8.2 External Guidance in Selecting Assumptions

AR26 is a vitally important document.  Its audience is not only the federal and provincial governments, who are responsible for the governance and administration of the CPP, but also the millions of present and former contributors who rely on the CPP for their financial security.  The assumptions used in the report should be, and be seen as, the best available unbiased forecasts of future events.

Because of the wide range and complexity of the assumptions and methodologies involved in actuarial reviews of the CPP, it is desirable for the Chief Actuary to seek out the advice and guidance of experts, including actuaries, demographers and economists, in order to help ensure that a wide range of analysis and opinion is considered and to improve the credibility of the actuarial reviews.

To this end, the Office of the Chief Actuary hosted the 5th CPP Seminar on Demographic, Economic and Investment Perspectives for Canada, Years 2012 to 2050 on 28 September 2012.  Representatives of the OCA also attended a seminar hosted by the Régie des rentes du Québec on 29 November 2012. Participation at these events helped the OCA to formulate best-estimate assumptions and methodologies for AR26.

After the tabling of each of the last five triennial actuarial reports on the CPP (AR17, AR18, AR21, AR23 and AR25), OSFI engaged a panel of three independent actuaries to conduct a post-release review of the actuarial reports, similar to the review described in this report. All of these actuarial review panel reports have included a number of recommendations for improvements in, or revised approaches to, the processes, sources of data, methodologies and assumptions utilized in preparing actuarial reports on the CPP. This process provides a level of assurance to the public and also helps the Chief Actuary in gathering a range of views regarding the complex methodologies and assumptions involved.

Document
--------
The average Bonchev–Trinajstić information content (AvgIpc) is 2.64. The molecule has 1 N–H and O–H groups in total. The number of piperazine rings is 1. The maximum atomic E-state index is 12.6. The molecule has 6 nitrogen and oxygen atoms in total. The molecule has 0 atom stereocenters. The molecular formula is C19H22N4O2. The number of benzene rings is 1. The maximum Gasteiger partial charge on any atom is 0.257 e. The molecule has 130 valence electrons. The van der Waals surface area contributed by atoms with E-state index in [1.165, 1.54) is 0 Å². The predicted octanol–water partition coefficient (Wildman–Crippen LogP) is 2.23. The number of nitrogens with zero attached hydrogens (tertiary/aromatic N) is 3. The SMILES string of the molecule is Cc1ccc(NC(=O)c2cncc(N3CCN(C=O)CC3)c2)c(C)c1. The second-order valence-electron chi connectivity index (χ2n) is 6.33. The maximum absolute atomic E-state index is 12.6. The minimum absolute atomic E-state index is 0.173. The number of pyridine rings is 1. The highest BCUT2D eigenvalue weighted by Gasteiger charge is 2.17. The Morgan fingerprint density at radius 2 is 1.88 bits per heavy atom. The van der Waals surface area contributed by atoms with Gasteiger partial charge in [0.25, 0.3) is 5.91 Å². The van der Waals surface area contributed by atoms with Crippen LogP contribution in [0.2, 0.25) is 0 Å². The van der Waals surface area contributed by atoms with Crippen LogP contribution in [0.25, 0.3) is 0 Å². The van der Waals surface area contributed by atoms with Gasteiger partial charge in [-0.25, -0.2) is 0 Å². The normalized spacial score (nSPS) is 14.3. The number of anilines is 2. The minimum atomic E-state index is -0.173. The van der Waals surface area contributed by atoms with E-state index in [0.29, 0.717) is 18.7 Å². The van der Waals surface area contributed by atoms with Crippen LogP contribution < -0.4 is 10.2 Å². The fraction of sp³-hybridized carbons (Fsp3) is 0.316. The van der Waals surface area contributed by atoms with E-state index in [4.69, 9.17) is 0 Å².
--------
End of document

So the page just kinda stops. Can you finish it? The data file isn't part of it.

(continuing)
The Chief Actuary has developed rigorous processes for the selection of assumptions. All decisions on assumptions are made in consultation with his internal staff, including two other actuaries who co-sign the report.  He draws upon the expertise of officials from other government departments and agencies who participate with him in interdisciplinary seminars, maintains effective two-way communication with the CPPIB, and devotes a considerable amount of time to keeping abreast of experts’ views on demographic and economic matters.  He also reflects the comments and advice contained in the reports of the actuarial review panels that reviewed the previous actuarial reports.

8.3 Recommendations

Recommendation 7: We recommend that the Chief Actuary analyze the incremental investment expenses incurred over time to implement the CPPIB’s active management strategy in order to assess whether added value is being consistently and reliably earned over the long term and, using that experience analysis, refine his assumption regarding the incremental rate of return from the active management strategy.

Recommendation 8:   We recommend that the Chief Actuary:

  • maintain his programs of research and consultation with experts,
  • continue the CPP-related seminars with presentations from an array of appropriate experts covering a range of viewpoints, and
  • maintain the effective two-way communication with the CPPIB, with the goal of achieving continual improvements in the process of setting best-estimate assumptions.

Signatures

This report has been prepared in accordance with accepted actuarial practice in Canada, and is respectfully submitted on 7 March 2014 by

Robert L. Brown, Mark W. Campbell, Thomas D. Levy; Signatures